One item expected to come up in this year’s legislative session is legalizing medical marijuana. A bill to do that made it through the Senate last year, but died in the House.
The legalization effort fell short in 2019, but lawmakers established a panel to study it. The group issued a report in December with recommendations for this year’s bill. It says the state should create an independent commission to oversee the medical cannabis industry. It recommends banning marijuana that can be smoked or packaged to look like candy. The group says all products need to be accurately labeled and tested.
Republican state Rep. Mike Ball has been a champion of medical marijuana. He says many lawmakers are supportive, but not all.
“Fear and ignorance has been our enemy throughout this,” Ball says. “They see the people who abuse it but the folks that can benefit from it are invisible to them.”
Ball says he expects opposition from conservative religious groups, and also from proponents of recreational marijuana, who think medical marijuana legislation doesn’t go far enough.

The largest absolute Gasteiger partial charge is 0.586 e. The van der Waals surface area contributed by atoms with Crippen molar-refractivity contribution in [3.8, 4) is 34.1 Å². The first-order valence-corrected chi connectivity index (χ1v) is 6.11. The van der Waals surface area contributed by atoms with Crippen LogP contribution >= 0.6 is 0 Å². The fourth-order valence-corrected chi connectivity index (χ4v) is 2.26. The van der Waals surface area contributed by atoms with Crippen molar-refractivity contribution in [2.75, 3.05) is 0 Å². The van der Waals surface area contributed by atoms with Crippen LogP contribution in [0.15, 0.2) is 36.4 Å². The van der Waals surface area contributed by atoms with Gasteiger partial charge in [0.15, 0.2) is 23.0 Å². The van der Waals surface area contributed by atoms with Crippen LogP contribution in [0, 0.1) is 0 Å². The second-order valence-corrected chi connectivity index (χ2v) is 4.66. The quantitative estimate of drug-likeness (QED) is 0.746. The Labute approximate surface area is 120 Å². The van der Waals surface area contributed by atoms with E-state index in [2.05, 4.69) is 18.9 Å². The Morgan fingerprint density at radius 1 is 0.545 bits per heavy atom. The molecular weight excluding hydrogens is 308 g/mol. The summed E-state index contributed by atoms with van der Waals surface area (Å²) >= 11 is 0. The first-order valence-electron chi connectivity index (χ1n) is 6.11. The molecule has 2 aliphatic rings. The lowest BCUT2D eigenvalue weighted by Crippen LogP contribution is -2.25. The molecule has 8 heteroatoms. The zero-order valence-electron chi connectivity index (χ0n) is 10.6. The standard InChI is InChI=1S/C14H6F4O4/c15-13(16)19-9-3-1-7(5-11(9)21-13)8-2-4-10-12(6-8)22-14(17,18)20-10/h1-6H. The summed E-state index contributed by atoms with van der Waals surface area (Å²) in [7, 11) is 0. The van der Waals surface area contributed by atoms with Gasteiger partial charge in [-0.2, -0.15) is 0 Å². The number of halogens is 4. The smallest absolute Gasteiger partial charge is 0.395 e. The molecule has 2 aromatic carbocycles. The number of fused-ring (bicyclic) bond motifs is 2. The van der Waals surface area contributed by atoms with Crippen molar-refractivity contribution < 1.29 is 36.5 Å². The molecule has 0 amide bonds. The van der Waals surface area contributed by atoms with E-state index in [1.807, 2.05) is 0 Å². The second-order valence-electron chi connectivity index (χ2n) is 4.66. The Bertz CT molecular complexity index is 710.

Earlier this month, Alabama Attorney General Steve Marshall voiced his opposition through a letter sent to lawmakers saying marijuana is still illegal under federal law. He says the benefits of medical cannabis are overstated and the risks downplayed. Alabama could unleash an epidemic like the opioid crisis if it legalizes medical marijuana, Marshall says.
Camille Gourdet, a researcher at the nonprofit institute RTI International, says Marshall is right to be cautious. She says we’re only beginning to understand medical marijuana and its effects, both medically and in terms of public policy. However, she says linking it to opioids is not an apples-to-apples comparison.
Gourdet says Alabama is considering good safeguards. For instance, this prospective medical cannabis commission would have to report back to lawmakers annually with the latest research.
“That is more likely to promote better outcomes than just sort of passing a bunch of laws and sort of seeing what happens,” Gourdet says.
If Alabama were to legalize medical marijuana, it would hardly be at the forefront; thirty-three states and Washington, D.C. already allow it. The legislative session begins Tuesday.